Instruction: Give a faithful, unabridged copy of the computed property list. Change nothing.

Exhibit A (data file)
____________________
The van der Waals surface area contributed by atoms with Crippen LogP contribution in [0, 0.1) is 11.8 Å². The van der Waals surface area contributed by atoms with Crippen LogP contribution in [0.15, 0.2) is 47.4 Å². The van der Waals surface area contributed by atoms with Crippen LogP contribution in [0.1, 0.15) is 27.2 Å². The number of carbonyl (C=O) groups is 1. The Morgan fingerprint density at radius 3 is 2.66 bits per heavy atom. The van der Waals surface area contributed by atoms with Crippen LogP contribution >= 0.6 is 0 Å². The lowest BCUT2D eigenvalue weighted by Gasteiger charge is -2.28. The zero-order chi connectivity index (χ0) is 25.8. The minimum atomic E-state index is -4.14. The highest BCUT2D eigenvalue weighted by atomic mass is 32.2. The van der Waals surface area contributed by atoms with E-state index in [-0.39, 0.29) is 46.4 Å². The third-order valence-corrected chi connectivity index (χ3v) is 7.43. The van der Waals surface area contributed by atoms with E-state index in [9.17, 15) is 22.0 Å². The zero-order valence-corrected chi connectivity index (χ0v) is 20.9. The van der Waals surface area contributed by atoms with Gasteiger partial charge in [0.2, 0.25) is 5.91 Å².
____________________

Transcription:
The van der Waals surface area contributed by atoms with Crippen LogP contribution in [0, 0.1) is 11.8 Å². The van der Waals surface area contributed by atoms with Crippen LogP contribution in [0.15, 0.2) is 47.4 Å². The van der Waals surface area contributed by atoms with Crippen LogP contribution in [0.1, 0.15) is 27.2 Å². The number of carbonyl (C=O) groups is 1. The Morgan fingerprint density at radius 3 is 2.66 bits per heavy atom. The van der Waals surface area contributed by atoms with Crippen LogP contribution >= 0.6 is 0 Å². The lowest BCUT2D eigenvalue weighted by Gasteiger charge is -2.28. The zero-order chi connectivity index (χ0) is 25.8. The minimum atomic E-state index is -4.14. The highest BCUT2D eigenvalue weighted by atomic mass is 32.2. The van der Waals surface area contributed by atoms with E-state index in [-0.39, 0.29) is 46.4 Å². The third-order valence-corrected chi connectivity index (χ3v) is 7.43. The van der Waals surface area contributed by atoms with E-state index in [9.17, 15) is 22.0 Å². The zero-order valence-corrected chi connectivity index (χ0v) is 20.9. The van der Waals surface area contributed by atoms with Gasteiger partial charge in [0.2, 0.25) is 5.91 Å².